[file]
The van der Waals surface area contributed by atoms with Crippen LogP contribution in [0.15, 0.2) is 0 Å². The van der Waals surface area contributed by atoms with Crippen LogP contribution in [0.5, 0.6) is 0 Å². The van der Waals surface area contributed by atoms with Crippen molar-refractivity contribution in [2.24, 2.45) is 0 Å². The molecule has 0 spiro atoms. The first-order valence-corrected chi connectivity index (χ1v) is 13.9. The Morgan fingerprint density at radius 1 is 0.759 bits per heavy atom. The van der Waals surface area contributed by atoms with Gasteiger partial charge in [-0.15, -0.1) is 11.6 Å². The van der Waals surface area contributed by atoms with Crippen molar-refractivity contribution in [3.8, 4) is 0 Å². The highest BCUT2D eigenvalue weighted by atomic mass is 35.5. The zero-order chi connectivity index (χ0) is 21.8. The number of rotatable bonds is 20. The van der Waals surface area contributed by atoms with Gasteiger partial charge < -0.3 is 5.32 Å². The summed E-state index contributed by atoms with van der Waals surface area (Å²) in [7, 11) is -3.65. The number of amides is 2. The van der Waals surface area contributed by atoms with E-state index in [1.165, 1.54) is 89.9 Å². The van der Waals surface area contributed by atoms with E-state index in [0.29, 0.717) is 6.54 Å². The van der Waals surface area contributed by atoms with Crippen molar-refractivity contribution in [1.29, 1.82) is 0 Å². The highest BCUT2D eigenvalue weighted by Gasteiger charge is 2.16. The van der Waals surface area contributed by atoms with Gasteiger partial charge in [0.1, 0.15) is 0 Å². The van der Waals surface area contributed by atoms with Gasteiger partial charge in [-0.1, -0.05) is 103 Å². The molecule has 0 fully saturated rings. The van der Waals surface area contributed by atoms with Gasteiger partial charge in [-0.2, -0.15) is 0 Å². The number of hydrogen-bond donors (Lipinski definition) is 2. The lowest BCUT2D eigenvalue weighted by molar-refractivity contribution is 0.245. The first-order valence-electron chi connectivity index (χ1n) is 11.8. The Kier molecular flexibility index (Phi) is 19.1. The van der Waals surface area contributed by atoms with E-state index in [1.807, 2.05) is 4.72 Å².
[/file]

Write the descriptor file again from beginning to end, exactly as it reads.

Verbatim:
The van der Waals surface area contributed by atoms with Crippen LogP contribution in [0.15, 0.2) is 0 Å². The van der Waals surface area contributed by atoms with Crippen LogP contribution in [0.5, 0.6) is 0 Å². The van der Waals surface area contributed by atoms with Crippen molar-refractivity contribution in [2.24, 2.45) is 0 Å². The molecule has 0 spiro atoms. The first-order valence-corrected chi connectivity index (χ1v) is 13.9. The Morgan fingerprint density at radius 1 is 0.759 bits per heavy atom. The van der Waals surface area contributed by atoms with Gasteiger partial charge in [-0.15, -0.1) is 11.6 Å². The van der Waals surface area contributed by atoms with Crippen molar-refractivity contribution in [3.8, 4) is 0 Å². The highest BCUT2D eigenvalue weighted by atomic mass is 35.5. The zero-order chi connectivity index (χ0) is 21.8. The number of rotatable bonds is 20. The van der Waals surface area contributed by atoms with Gasteiger partial charge < -0.3 is 5.32 Å². The summed E-state index contributed by atoms with van der Waals surface area (Å²) in [7, 11) is -3.65. The number of amides is 2. The van der Waals surface area contributed by atoms with E-state index in [1.165, 1.54) is 89.9 Å². The van der Waals surface area contributed by atoms with E-state index in [0.29, 0.717) is 6.54 Å². The van der Waals surface area contributed by atoms with Crippen molar-refractivity contribution in [1.29, 1.82) is 0 Å². The highest BCUT2D eigenvalue weighted by Gasteiger charge is 2.16. The van der Waals surface area contributed by atoms with Gasteiger partial charge in [0.1, 0.15) is 0 Å². The van der Waals surface area contributed by atoms with Gasteiger partial charge in [-0.1, -0.05) is 103 Å². The molecule has 0 fully saturated rings. The van der Waals surface area contributed by atoms with Gasteiger partial charge in [-0.2, -0.15) is 0 Å². The number of hydrogen-bond donors (Lipinski definition) is 2. The lowest BCUT2D eigenvalue weighted by molar-refractivity contribution is 0.245. The first-order valence-electron chi connectivity index (χ1n) is 11.8. The Kier molecular flexibility index (Phi) is 19.1. The van der Waals surface area contributed by atoms with E-state index in [1.807, 2.05) is 4.72 Å².